One of our less attractive characteristics is our cultural enthusiasm for enacting well-intentioned legislation or regulations and then forgetting about them. We are very good on the theory of lawmaking but far less admirable when it comes to giving that legislation meaning by applying it so whatever behaviour it was designed to stamp out is, well, stamped out.
The latest example of that has been brought to light by the organisation representing migrant fishermen, mostly African or Asian, crewing in the Irish fleet. The International Transport Workers’ Federation reports that, three months after a deal was agreed to protect workers, little or nothing has changed.
The agreement, to which Government was a party, was to confront “severe labour trafficking and human rights abuses caused by the Atypical Work Permit scheme”.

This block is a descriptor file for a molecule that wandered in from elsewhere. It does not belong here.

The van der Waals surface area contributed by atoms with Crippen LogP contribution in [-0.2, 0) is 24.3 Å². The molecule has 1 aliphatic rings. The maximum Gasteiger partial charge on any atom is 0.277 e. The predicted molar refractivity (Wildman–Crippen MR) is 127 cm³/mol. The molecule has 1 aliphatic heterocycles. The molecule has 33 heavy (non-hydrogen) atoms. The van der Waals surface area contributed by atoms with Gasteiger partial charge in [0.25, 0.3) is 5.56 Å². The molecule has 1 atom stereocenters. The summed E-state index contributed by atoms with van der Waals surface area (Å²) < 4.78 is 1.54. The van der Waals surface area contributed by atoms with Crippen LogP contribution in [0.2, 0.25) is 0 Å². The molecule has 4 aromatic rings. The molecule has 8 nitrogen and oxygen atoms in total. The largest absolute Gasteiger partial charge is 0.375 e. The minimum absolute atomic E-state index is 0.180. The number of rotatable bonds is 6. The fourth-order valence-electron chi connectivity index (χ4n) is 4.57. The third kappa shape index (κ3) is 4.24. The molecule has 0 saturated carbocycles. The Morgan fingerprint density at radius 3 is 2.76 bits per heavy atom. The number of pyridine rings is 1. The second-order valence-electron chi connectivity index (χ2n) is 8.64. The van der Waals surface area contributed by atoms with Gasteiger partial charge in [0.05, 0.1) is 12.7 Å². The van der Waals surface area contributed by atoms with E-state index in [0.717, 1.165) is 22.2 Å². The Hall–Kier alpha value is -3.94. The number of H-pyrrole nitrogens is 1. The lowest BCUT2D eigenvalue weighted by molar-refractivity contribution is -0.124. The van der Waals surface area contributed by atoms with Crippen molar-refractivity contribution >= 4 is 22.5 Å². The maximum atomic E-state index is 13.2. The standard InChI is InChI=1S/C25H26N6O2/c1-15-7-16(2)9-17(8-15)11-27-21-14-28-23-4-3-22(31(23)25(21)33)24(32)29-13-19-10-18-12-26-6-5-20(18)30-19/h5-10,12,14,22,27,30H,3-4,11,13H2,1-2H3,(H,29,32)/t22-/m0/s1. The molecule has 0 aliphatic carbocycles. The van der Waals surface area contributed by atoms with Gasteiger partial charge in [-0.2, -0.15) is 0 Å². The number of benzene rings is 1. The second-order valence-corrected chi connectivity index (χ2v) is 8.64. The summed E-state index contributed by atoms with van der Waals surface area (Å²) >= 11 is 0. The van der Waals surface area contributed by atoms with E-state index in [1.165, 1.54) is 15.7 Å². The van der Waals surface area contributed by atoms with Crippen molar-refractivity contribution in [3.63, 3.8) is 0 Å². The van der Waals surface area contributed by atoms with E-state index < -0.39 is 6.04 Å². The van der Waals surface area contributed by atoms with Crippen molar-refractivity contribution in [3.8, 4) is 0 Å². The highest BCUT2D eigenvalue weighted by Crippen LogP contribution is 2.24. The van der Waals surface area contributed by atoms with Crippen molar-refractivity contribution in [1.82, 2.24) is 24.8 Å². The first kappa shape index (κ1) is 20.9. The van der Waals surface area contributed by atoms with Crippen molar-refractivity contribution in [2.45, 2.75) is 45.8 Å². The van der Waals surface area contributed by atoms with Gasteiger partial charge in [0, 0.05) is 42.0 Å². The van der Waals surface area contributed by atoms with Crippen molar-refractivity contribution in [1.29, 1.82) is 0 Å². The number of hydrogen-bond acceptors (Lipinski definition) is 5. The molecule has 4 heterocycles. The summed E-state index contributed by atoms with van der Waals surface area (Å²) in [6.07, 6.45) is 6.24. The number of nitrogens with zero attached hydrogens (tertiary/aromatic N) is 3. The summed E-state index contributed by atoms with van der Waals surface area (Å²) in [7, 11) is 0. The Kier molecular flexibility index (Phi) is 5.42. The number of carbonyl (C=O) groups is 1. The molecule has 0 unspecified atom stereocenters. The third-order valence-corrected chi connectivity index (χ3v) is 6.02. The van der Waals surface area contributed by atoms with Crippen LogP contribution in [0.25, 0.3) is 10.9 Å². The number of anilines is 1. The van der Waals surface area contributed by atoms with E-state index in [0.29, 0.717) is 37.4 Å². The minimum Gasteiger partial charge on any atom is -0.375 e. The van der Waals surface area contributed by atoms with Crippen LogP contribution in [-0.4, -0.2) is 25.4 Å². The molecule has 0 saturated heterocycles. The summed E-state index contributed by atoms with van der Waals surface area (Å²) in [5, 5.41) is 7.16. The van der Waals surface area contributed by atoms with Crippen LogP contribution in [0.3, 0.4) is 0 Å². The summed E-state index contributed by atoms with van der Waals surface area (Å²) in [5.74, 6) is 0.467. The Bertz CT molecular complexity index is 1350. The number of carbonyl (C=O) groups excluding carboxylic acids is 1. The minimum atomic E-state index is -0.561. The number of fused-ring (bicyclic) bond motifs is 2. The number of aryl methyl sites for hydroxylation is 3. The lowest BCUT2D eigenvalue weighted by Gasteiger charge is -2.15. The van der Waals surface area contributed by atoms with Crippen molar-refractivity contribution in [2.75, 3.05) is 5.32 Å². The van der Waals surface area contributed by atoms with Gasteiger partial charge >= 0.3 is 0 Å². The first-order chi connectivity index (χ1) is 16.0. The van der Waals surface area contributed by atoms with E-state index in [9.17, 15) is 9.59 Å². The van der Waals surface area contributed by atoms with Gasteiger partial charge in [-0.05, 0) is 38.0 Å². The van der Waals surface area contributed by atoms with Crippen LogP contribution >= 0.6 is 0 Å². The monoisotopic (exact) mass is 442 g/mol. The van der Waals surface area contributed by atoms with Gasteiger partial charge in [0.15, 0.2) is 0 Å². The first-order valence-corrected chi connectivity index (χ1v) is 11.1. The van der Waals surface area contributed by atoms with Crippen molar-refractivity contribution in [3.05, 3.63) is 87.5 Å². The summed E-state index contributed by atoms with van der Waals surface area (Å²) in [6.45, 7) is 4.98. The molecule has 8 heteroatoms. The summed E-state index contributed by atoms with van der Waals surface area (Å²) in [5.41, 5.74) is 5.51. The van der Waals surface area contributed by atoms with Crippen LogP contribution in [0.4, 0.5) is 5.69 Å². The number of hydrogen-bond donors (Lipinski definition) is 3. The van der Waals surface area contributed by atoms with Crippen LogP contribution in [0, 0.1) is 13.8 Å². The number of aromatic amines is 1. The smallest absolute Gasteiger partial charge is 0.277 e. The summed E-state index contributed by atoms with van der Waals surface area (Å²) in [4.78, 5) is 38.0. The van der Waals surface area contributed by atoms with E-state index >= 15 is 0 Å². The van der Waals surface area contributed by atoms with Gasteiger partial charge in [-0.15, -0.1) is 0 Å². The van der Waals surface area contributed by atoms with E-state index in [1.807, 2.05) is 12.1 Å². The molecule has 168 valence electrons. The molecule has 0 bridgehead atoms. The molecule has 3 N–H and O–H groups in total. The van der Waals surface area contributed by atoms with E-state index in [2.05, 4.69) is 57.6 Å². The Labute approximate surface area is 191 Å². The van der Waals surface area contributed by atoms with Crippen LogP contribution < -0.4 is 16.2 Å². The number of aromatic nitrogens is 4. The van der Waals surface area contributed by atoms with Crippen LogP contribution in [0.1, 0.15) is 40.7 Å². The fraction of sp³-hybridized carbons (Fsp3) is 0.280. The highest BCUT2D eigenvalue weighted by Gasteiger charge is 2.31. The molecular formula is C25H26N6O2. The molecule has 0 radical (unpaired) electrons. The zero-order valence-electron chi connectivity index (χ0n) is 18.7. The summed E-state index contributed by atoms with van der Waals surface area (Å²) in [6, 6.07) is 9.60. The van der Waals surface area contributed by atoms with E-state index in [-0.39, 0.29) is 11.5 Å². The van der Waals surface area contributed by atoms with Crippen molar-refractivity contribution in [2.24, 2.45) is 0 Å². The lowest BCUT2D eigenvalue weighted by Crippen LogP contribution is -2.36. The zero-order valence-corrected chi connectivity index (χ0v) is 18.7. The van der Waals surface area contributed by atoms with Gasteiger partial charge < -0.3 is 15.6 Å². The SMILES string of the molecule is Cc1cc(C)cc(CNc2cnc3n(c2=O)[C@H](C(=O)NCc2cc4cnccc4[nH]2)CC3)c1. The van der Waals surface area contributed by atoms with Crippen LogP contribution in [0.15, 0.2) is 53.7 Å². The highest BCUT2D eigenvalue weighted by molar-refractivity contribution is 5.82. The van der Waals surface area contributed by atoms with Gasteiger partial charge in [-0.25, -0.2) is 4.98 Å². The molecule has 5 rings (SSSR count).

That scheme was to eradicate underpayment, overwork and other forms of exploitation by boat owners. The ITF, however, insists the scheme is misused and facilitated abuse of foreign crew by threatening deportation as boat owners still hold workers’ permits despite a commitment not to do this.
This unacceptable state of affairs puts our guff about Ireland being a force for moral good in context. We may try to wash our hands saying only a minority of employers are involved but we are all involved because we turn a blind eye to this well-flagged and odious behaviour. Imagine the outcry, the sanctimony if Irish were so exploited in a foreign country.